While significant lessons have been learned in the aftermaths of Hurricane Katrina and the Asian Tsunami, key issues like the rights of displaced persons still need to be fully considered and addressed. It is easy to forget, for example, that in the more than two years since Katrina, several hundred thousand Americans still remain displaced from their homes. Although new policies and procedures have been instituted, poor governmental responses to these events need to be examined further. In particular, the fundamental rights of people most affected by natural disasters must be made a top priority – the right to protection against discrimination and exploitation; the right to equal access to assistance; the right to return to their homes and to have their lives restored.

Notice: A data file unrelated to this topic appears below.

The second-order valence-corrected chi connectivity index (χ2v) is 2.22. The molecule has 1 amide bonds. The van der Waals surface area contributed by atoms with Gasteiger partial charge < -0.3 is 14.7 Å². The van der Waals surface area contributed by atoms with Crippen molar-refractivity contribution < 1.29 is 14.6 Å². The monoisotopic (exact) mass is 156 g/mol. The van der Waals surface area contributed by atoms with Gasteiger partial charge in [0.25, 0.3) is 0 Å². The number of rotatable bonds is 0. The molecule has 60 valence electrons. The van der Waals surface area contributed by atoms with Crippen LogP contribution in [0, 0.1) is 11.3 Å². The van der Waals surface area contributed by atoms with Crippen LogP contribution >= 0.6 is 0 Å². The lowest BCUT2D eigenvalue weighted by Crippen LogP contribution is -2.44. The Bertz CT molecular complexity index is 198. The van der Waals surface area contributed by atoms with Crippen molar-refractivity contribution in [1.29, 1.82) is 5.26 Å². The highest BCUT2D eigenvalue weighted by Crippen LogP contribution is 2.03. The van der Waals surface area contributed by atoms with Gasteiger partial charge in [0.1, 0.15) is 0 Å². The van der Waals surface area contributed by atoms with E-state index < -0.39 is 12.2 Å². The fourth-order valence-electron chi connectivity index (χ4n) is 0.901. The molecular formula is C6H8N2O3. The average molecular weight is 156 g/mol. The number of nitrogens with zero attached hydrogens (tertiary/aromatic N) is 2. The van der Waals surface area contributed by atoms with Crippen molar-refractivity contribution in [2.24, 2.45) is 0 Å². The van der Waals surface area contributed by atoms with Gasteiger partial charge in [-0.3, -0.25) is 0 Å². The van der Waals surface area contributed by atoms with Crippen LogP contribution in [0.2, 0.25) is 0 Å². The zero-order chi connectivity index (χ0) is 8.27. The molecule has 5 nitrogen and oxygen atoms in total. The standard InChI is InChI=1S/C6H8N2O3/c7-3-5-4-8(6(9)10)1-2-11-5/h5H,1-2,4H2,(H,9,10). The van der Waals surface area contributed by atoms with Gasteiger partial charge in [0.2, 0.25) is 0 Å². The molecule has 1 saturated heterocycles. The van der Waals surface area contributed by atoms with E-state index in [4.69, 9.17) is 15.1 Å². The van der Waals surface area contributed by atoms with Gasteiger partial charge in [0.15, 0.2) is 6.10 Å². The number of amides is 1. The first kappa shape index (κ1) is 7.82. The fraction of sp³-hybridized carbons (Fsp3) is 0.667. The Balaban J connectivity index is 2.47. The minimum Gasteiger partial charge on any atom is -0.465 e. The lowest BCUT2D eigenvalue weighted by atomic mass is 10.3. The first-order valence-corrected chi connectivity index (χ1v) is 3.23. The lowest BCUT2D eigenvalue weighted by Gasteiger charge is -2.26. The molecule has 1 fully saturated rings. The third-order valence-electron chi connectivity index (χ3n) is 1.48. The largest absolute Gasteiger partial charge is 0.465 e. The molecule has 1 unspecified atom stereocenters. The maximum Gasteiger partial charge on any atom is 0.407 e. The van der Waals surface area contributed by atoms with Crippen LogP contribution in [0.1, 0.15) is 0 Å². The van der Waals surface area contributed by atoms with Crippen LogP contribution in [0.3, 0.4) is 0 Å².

On January 14, the Brookings-Bern Project on Internal Displacement hosted a discussion to examine the ways to place human rights at the center of any future response to a major natural disaster in the U.S. or elsewhere in the world. The discussion focused on the rights of individuals and whether those rights should be made a priority in all governmental and public response plans.
Walter Kalin, the representative of the U.N. Secretary-General on the Human Rights of Internally Displaced Persons, delivered opening remarks. Chris Kromm, executive director of the Institute for Southern Studies, released his new report examining the long-term response to the Katrina disaster. Linda Poteat, director of disaster response at InterAction, discussed disaster risk reduction strategies. Brookings Senior Fellow Elizabeth Ferris moderated the discussion.